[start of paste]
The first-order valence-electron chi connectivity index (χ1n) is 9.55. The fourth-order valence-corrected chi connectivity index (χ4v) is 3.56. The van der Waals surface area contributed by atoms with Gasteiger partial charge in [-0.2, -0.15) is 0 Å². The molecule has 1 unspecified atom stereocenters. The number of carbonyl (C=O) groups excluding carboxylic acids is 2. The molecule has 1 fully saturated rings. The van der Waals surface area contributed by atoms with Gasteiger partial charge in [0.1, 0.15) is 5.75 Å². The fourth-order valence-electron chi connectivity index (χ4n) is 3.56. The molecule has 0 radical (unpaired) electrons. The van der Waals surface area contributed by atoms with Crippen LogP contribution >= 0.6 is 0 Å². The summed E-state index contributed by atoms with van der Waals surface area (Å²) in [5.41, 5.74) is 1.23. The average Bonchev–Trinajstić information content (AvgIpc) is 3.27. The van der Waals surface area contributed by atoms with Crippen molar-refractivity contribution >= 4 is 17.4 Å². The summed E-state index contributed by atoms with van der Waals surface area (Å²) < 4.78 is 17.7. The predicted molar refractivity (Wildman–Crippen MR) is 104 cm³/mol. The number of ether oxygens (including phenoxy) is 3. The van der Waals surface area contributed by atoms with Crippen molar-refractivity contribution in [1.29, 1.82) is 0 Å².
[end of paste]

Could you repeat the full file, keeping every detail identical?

The first-order valence-electron chi connectivity index (χ1n) is 9.55. The fourth-order valence-corrected chi connectivity index (χ4v) is 3.56. The van der Waals surface area contributed by atoms with Gasteiger partial charge in [-0.2, -0.15) is 0 Å². The molecule has 1 unspecified atom stereocenters. The number of carbonyl (C=O) groups excluding carboxylic acids is 2. The molecule has 1 fully saturated rings. The van der Waals surface area contributed by atoms with Gasteiger partial charge in [0.1, 0.15) is 5.75 Å². The fourth-order valence-electron chi connectivity index (χ4n) is 3.56. The molecule has 0 radical (unpaired) electrons. The van der Waals surface area contributed by atoms with Crippen LogP contribution >= 0.6 is 0 Å². The summed E-state index contributed by atoms with van der Waals surface area (Å²) in [5.41, 5.74) is 1.23. The average Bonchev–Trinajstić information content (AvgIpc) is 3.27. The van der Waals surface area contributed by atoms with Crippen molar-refractivity contribution >= 4 is 17.4 Å². The summed E-state index contributed by atoms with van der Waals surface area (Å²) < 4.78 is 17.7. The predicted molar refractivity (Wildman–Crippen MR) is 104 cm³/mol. The number of ether oxygens (including phenoxy) is 3. The van der Waals surface area contributed by atoms with Crippen molar-refractivity contribution in [1.29, 1.82) is 0 Å².